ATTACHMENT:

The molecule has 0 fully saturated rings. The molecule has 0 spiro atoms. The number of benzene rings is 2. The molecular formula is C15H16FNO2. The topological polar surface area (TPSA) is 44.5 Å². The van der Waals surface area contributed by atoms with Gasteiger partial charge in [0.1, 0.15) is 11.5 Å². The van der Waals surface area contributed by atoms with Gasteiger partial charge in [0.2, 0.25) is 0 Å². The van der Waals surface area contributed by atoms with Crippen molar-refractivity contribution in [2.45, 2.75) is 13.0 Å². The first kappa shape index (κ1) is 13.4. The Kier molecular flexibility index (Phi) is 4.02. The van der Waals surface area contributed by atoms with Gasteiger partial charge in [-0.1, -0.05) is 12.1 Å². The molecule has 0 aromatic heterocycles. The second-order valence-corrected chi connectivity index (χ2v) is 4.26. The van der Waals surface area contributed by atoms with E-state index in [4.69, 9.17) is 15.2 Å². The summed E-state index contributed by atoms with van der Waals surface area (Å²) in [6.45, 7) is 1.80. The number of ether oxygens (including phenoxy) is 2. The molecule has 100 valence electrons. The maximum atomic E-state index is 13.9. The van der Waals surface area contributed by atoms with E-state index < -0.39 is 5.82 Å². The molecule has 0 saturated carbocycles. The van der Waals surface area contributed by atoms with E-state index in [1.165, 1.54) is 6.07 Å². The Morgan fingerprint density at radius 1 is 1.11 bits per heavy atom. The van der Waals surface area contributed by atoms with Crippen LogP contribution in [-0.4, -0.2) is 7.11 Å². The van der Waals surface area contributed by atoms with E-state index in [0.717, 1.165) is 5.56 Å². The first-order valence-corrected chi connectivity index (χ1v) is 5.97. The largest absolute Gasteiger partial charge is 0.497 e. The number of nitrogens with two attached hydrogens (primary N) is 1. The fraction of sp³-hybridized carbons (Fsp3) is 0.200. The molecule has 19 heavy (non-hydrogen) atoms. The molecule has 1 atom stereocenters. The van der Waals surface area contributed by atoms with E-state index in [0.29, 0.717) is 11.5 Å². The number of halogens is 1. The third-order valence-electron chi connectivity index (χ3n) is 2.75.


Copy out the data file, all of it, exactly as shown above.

The molecule has 0 fully saturated rings. The molecule has 0 spiro atoms. The number of benzene rings is 2. The molecular formula is C15H16FNO2. The topological polar surface area (TPSA) is 44.5 Å². The van der Waals surface area contributed by atoms with Gasteiger partial charge in [0.1, 0.15) is 11.5 Å². The van der Waals surface area contributed by atoms with Gasteiger partial charge in [0.2, 0.25) is 0 Å². The van der Waals surface area contributed by atoms with Crippen molar-refractivity contribution in [2.45, 2.75) is 13.0 Å². The first kappa shape index (κ1) is 13.4. The Kier molecular flexibility index (Phi) is 4.02. The van der Waals surface area contributed by atoms with Gasteiger partial charge in [-0.1, -0.05) is 12.1 Å². The molecule has 0 aromatic heterocycles. The second-order valence-corrected chi connectivity index (χ2v) is 4.26. The van der Waals surface area contributed by atoms with E-state index in [4.69, 9.17) is 15.2 Å². The summed E-state index contributed by atoms with van der Waals surface area (Å²) in [6.45, 7) is 1.80. The number of ether oxygens (including phenoxy) is 2. The molecule has 100 valence electrons. The maximum atomic E-state index is 13.9. The van der Waals surface area contributed by atoms with E-state index < -0.39 is 5.82 Å². The molecule has 0 saturated carbocycles. The van der Waals surface area contributed by atoms with E-state index in [1.165, 1.54) is 6.07 Å². The Morgan fingerprint density at radius 1 is 1.11 bits per heavy atom. The van der Waals surface area contributed by atoms with Crippen LogP contribution in [-0.4, -0.2) is 7.11 Å². The van der Waals surface area contributed by atoms with E-state index in [0.717, 1.165) is 5.56 Å². The first-order valence-corrected chi connectivity index (χ1v) is 5.97. The largest absolute Gasteiger partial charge is 0.497 e. The number of nitrogens with two attached hydrogens (primary N) is 1. The fraction of sp³-hybridized carbons (Fsp3) is 0.200. The molecule has 19 heavy (non-hydrogen) atoms. The molecule has 1 atom stereocenters. The van der Waals surface area contributed by atoms with E-state index in [0.29, 0.717) is 11.5 Å². The number of halogens is 1. The third-order valence-electron chi connectivity index (χ3n) is 2.75.